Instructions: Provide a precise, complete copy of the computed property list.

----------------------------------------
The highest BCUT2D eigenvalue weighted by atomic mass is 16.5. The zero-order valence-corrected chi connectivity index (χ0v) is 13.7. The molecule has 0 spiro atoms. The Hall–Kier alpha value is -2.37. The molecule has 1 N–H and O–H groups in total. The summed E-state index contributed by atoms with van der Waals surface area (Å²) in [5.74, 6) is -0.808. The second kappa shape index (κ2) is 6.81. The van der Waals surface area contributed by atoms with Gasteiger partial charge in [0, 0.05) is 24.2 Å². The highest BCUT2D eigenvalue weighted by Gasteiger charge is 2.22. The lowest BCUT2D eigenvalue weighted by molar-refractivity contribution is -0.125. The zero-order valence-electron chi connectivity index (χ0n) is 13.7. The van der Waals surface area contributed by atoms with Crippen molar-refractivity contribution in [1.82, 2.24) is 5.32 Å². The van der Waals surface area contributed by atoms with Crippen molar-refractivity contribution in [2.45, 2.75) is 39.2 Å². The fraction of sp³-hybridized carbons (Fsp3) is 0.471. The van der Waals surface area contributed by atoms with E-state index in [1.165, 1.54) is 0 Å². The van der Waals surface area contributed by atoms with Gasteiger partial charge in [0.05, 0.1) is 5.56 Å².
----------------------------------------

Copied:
The highest BCUT2D eigenvalue weighted by atomic mass is 16.5. The zero-order valence-corrected chi connectivity index (χ0v) is 13.7. The molecule has 0 spiro atoms. The Hall–Kier alpha value is -2.37. The molecule has 1 N–H and O–H groups in total. The summed E-state index contributed by atoms with van der Waals surface area (Å²) in [5.74, 6) is -0.808. The second kappa shape index (κ2) is 6.81. The van der Waals surface area contributed by atoms with Gasteiger partial charge in [0, 0.05) is 24.2 Å². The highest BCUT2D eigenvalue weighted by Gasteiger charge is 2.22. The lowest BCUT2D eigenvalue weighted by molar-refractivity contribution is -0.125. The zero-order valence-electron chi connectivity index (χ0n) is 13.7. The van der Waals surface area contributed by atoms with Crippen molar-refractivity contribution in [1.82, 2.24) is 5.32 Å². The van der Waals surface area contributed by atoms with Crippen molar-refractivity contribution in [2.45, 2.75) is 39.2 Å². The fraction of sp³-hybridized carbons (Fsp3) is 0.471. The van der Waals surface area contributed by atoms with E-state index in [1.165, 1.54) is 0 Å². The van der Waals surface area contributed by atoms with Gasteiger partial charge in [0.05, 0.1) is 5.56 Å².